January 26, 2013 • By Dennis Beaver
It is likely that you have never heard of the term “orphaned elder,” but you probably know at least one person who fits the definition. Even going further, your concerns could easily be the very same as those emailed to us from Okinawa, Japan by Terry, an officer in the United States Marine Corps:
“My father lives in Central California, and since mom died two years ago, life for him has been difficult and very sad. He is 70, very much alone, and the few times that I have seen him since her death, I am more and more fearful of what will become of him, and just how vulnerable he is, especially where it comes to money.
“He retired from the oil industry and is not a poor man. But I know for a fact that his need to have some company led him to loan money to people who have no intention of paying it back. The few friends that he has try to protect him from those that may befriend him for all the wrong reasons, but something needs to be in place to better protect him and his assets. Do you have any recommendations?”
An aging population getting scammed
“There are a lot of seniors out there who are in that exact same situation,” Chris Kennedy, a California licensed professional fiduciary with Visalia-based Perine & Dicken Professional Fiduciaries & Conservators tells You and the Law.
“They are known as senior or elder orphans, living alone, lonely, have lost a spouse, and their family members are either too far away or do not exist. This makes them terribly vulnerable to being taken advantage of,” he adds.
“One of the more frustrating aspects of advances in medical science is that our population is aging at a dramatic rate, with never-before-considered social costs and very personal, individual and family concerns.
“Dementia and other age- and health-related conditions which reduce mental capacity take a terrible toll on the elderly and their families. While financial elder abuse has always existed, there wasn’t much of it in years past, simply for the reason that people typically didn’t live as long as they do today.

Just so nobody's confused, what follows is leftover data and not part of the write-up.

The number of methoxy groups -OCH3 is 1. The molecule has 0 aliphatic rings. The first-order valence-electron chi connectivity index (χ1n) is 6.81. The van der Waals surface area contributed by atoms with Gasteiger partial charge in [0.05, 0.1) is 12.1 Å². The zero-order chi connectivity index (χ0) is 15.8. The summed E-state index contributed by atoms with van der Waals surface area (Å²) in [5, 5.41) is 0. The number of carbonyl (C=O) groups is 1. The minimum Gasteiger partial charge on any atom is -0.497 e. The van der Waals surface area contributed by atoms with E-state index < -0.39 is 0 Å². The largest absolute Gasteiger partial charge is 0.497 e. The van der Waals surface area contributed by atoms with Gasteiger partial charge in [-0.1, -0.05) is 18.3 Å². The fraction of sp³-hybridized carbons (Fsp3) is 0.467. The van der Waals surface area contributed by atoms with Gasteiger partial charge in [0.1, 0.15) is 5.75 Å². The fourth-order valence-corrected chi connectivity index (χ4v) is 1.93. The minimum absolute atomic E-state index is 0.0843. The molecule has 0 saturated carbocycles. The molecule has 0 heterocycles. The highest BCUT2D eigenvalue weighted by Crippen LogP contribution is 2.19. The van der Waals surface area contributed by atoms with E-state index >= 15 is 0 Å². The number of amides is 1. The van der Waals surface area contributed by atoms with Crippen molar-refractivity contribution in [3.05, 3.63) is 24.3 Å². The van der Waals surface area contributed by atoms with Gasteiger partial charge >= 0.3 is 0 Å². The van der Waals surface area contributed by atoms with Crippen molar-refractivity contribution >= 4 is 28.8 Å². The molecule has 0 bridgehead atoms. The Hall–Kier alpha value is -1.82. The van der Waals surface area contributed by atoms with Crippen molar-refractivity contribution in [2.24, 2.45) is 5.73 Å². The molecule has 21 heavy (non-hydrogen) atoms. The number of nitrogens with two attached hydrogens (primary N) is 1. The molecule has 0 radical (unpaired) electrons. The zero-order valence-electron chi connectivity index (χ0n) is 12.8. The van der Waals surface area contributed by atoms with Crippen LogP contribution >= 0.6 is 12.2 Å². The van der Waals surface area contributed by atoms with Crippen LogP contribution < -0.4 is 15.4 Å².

“The baby-boomer generation is now at retirement age, often living further from their children, and with fewer children than preceding generations. At one time in the U.S. and still in countries where large families are common — your children were your Social Security. They took care of mom and dad, protecting and caring for them as they aged. This is a topic of broader concern than we would care to admit at times,” he points out.
“And so today, as with Terry in Okinawa, the main issues include dad being taken advantage of, financially or otherwise, and being cared for when family is not there. Who does the family reach out to? Who do they contact when help is needed? What can be done now?
“These are important questions for families to ask now and have answers — well before a crisis develops — in order to avoid a completely unexpected nightmare they will need to address,” Kennedy maintains.
Ask ‘What if?’ well before the crisis hits
“While kids or loved ones may be around dad now, able and willing to help, what if they are not? What if marriage, work, the military or geography takes them far away, or worse yet, takes them out of the equation? What if they suffer health or financial issues and now the caregiver needs care?
“Both families and responsible elderly themselves need to consider the consequences of financial vulnerability, which is triggered by the fact that dad has assets. How can we assure those assets will be used appropriately? That is a critical question.
“When decreased mental capacity, loneliness and assets are mixed up in the bowl, it is a dangerous recipe that we see frequently,” Kennedy notes.
“This is very difficult to deal with after the fact, after someone has taken advantage of dad. If you do not deal with these issues on the front end, it becomes terribly difficult to handle on the back end,” he observes.
“And, talk about frustration and family pulling their hair out, how can you deal with the situation where dad tells son or daughter that he knows what he’s doing, to mind their own business, that if she really does love him that it’s his life and his money to spend any way he wants to?”
There are ways to deal with this, short of locking your father in the basement, and we’ll explore steps to be taken next time.
Dennis Beaver practices law in Bakersfield and enjoys hearing from his readers. Contact Dennis Beaver.